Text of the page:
At 32, Clarke possesses the more traditional boxing background, a decorated amateur who has long, hard miles on the road already behind him. Regardless of how they got here, the challenger has no doubts over what will unfold on Sunday night.

Fabio Wardley vs Frazer Clarke
Clarke, like Wardley, is undefeated heading into Sunday’s bout (Picture: Getty)

‘I have his number in every department,’ Clarke told Metro.co.uk. ‘Both in being able to thrive on these stages and in the ring. If the best version of both of us turns up, I believe I am the better fighter and it is that simple.

‘We have very different boxing backgrounds, but this is two people trying to punch the other in the face. No matter how you butter it up, it’s the same – I hit him more than he hits me. One round, 10 rounds, 100 rounds, it doesn’t matter.’

While it will be no mean feat, Clarke insists becoming British champion in a quicker fashion than Joshua, Fury and Lewis managed is a small and inconsequential footnote heading into fight night.

Fabio Wardley vs Frazer Clarke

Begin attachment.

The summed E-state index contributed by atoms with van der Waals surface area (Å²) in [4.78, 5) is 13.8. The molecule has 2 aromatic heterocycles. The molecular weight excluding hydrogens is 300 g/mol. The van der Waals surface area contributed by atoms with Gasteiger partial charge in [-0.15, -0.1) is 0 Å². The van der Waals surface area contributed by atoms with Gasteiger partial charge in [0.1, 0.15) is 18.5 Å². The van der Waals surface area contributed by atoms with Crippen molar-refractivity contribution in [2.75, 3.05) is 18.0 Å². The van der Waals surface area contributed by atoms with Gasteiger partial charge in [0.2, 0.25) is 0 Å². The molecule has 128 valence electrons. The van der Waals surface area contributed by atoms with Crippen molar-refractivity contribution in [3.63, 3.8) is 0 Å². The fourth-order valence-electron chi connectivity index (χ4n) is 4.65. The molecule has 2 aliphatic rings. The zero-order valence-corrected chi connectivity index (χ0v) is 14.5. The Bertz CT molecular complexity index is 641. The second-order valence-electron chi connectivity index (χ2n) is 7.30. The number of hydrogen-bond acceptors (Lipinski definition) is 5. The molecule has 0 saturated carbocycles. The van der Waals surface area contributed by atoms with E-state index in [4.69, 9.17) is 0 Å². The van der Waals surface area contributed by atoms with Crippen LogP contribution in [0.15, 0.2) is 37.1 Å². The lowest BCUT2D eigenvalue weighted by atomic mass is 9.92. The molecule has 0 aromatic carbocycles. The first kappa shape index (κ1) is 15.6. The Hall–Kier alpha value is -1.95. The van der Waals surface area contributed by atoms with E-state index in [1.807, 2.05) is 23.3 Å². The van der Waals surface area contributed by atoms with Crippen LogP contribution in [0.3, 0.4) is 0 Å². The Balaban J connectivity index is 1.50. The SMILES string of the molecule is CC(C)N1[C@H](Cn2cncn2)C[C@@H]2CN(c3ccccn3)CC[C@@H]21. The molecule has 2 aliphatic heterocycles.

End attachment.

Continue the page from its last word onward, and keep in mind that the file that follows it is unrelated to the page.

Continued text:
Wardley knocked out another Briton in David Adeleye to defend his titles last year (Picture: Getty)

‘It’s not relevant if I’m honest,’ Clarke said. ‘I haven’t thought about it like that. It is a statistic for the journalists, for everyone else. But not for me. I have had eight professional fights but if we look at my career, the competition I have fought against in the amateurs, I feel like I am in my 16th or 17th pro fight. It sounds good on paper for sure. But it has no meaning for me.’

The compelling rivalry between Clarke and Wardley intensified last summer when the British Boxing Board of Control originally ordered this fight to take place.

However, Clarke’s promoter Ben Shalom opted to pull his fighter out of the contest before purse bids could take place. While Shalom at BOXXER caught most of the flak, Clarke was also questioned with Wardley using the saga as ammunition ever since.

Fabio Wardley vs Frazer Clarke
Clarke coming for Wardley’s titles (Picture: Getty)